Candace Stiklorius, MSN, RNC
Hospital of the University of Pennsylvania, Patient and Fami
Last Modified: November 1, 2001
|Author: Musa Mayer
Price: $19.95 USA, $29.95 CAN
According to Musa Mayer, there are two groups of breast cancer patients: those with primary cancer of the breast, hoping for a cure, and those with metastatic disease, defined as the spread of cancer from one part of the body to another. This book is written for the second group. The lack of available information for women with advanced breast cancer is what motivated this breast cancer survivor to put down on paper the experiences of thirty-two people living with the realities of metastatic disease. Ms. Mayer is known for her previous work, "Examining Myself: One Woman's Story of Breast Cancer Treatment and Recovery." Both books are based on her stated belief that knowing about and reading what other people have experienced will be of help practically and emotionally.
The length of survival for metastatic breast cancer can be remarkably variable. Through the stories of ordinary women and their families the author attempts to answer the question how does one "live"day by day with the knowledge of metastatic breast cancer? How do people balance on "the thin edge between preserving hope and facing reality, between optimism and truth telling and between challenge and acceptance?" Mayer answers these complex questions, allaying anxiety somewhat with just the right amount of pragmatic information interspersed with real life experiences.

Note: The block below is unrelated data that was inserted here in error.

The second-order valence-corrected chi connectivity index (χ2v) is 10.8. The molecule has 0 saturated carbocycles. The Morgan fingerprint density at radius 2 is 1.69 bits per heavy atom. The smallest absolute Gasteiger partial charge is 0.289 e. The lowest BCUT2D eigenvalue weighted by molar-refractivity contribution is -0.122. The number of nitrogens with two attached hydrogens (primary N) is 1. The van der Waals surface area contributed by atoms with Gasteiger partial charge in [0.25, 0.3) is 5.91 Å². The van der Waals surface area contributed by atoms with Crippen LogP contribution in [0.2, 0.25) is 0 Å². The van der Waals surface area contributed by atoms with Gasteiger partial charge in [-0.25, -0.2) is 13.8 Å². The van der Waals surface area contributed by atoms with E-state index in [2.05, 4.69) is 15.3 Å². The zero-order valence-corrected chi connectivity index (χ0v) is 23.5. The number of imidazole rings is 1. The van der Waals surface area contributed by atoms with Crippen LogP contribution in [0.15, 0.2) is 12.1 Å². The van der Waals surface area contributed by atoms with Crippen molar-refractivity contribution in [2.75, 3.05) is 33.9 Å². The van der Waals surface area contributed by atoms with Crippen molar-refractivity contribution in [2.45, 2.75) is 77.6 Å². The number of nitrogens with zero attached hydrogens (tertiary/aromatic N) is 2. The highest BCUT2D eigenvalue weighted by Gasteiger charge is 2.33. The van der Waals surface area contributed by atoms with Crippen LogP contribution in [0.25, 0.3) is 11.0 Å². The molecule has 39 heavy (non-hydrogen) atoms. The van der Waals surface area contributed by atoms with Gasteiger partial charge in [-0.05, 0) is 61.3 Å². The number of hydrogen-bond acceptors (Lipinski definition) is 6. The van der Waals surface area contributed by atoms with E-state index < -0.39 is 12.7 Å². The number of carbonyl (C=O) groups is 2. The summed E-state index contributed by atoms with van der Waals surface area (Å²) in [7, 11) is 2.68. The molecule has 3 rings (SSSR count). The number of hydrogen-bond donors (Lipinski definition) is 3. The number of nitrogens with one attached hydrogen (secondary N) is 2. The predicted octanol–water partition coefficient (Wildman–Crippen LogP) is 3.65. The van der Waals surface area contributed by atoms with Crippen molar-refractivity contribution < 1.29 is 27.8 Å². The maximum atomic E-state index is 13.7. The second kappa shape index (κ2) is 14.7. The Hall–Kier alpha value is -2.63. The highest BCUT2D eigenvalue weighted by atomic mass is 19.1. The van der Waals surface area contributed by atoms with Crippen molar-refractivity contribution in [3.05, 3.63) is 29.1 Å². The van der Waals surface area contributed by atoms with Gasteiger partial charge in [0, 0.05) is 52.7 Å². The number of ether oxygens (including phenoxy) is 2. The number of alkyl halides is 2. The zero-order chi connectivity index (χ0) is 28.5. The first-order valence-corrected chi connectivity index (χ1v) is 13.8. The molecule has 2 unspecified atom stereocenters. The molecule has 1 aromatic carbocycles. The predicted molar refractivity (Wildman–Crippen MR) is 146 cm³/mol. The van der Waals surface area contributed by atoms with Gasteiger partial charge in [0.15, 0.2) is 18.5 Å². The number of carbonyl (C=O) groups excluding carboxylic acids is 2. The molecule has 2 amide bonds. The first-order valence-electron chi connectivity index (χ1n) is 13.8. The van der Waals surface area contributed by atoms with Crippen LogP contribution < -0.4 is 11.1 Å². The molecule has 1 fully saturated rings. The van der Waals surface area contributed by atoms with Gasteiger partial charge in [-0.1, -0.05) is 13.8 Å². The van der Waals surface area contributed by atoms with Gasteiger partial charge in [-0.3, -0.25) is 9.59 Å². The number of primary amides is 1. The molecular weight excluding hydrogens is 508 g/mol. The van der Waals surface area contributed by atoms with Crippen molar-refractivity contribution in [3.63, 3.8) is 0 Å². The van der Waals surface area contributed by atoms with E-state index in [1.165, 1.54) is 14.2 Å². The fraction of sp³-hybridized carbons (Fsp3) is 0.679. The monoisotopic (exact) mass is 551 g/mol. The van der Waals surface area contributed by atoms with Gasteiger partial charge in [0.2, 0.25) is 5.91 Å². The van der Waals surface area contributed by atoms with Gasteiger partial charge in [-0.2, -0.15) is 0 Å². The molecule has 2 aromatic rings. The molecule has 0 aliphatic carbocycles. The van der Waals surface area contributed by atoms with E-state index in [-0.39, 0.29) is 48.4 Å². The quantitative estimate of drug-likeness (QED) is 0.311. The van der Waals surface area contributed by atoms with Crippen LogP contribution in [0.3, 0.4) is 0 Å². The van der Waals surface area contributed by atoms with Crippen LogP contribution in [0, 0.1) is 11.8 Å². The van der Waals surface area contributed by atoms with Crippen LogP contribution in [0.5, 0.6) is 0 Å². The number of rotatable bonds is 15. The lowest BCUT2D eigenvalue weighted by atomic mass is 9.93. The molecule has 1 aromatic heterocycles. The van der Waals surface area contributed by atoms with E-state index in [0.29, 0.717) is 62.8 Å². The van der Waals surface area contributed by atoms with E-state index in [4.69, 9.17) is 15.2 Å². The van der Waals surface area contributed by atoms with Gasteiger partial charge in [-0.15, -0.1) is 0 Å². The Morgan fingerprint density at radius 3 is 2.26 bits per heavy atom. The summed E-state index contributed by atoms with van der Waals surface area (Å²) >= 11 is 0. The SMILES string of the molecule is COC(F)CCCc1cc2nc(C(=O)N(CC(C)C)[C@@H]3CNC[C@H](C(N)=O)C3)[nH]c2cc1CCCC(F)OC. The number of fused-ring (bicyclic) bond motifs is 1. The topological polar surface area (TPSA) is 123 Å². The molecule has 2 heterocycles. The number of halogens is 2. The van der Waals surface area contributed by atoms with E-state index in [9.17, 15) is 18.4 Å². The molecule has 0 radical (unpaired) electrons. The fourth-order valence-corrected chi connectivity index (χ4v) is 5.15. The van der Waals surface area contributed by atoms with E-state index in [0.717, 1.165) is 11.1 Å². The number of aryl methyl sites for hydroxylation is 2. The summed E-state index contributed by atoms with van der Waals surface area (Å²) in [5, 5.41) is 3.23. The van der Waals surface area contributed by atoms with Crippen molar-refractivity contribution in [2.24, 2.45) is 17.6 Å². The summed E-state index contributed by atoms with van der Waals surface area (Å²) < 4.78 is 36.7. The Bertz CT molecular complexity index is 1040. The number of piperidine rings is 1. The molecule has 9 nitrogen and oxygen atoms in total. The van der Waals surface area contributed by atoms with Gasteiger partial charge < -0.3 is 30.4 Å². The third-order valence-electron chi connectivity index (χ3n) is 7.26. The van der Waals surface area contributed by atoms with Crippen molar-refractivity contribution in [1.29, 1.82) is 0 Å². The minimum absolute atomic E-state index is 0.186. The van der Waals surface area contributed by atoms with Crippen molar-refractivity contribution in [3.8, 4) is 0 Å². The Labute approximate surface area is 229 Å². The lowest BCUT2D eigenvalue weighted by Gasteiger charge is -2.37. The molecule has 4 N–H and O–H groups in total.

Some of the topics covered include definitions of medical terms such as local recurrence, regional and distant recurrence, bone and liver metastasis and the risks and benefits of researching your own disease. A general review of treatments and choices for metastatic disease leads to the fundamental necessity of clarifying your own and your physician's treatment philosophy concerning palliation, controlling the spread, relieving symptoms, versus aggressive treatment aimed at a chance of extended remission or even cure. Complementary therapies are discussed, and the distinction between them and alternative therapies. The chapter entitled "Living with Side Effects and Symptoms" is focused on the experience and concern most poeple have about continuing their roles, rather than information about the clinical management of symptoms such as pain and fatigue. Another chapter entitled "Families and Friends Speak" examines the mixed emotions, typical conflicts, and stigma of cancer for patients and their loved ones including partners, children, extended family, and friends. The most difficult but very important last chapters on remission, disease progression and final days include many moving and inspiring insights that will no doubt be extremely meaningful to those facing this disease.
Jan 16, 2015 - Fewer U.S. colorectal cancer patients who are diagnosed in the final stages of their disease are having what can often be unnecessary surgery to have the primary tumor removed, researchers report. These patients are also living longer even as the surgery becomes less common, although their general prognosis is not good, according to the study published online Jan. 14 in JAMA Surgery.
Jan 6, 2011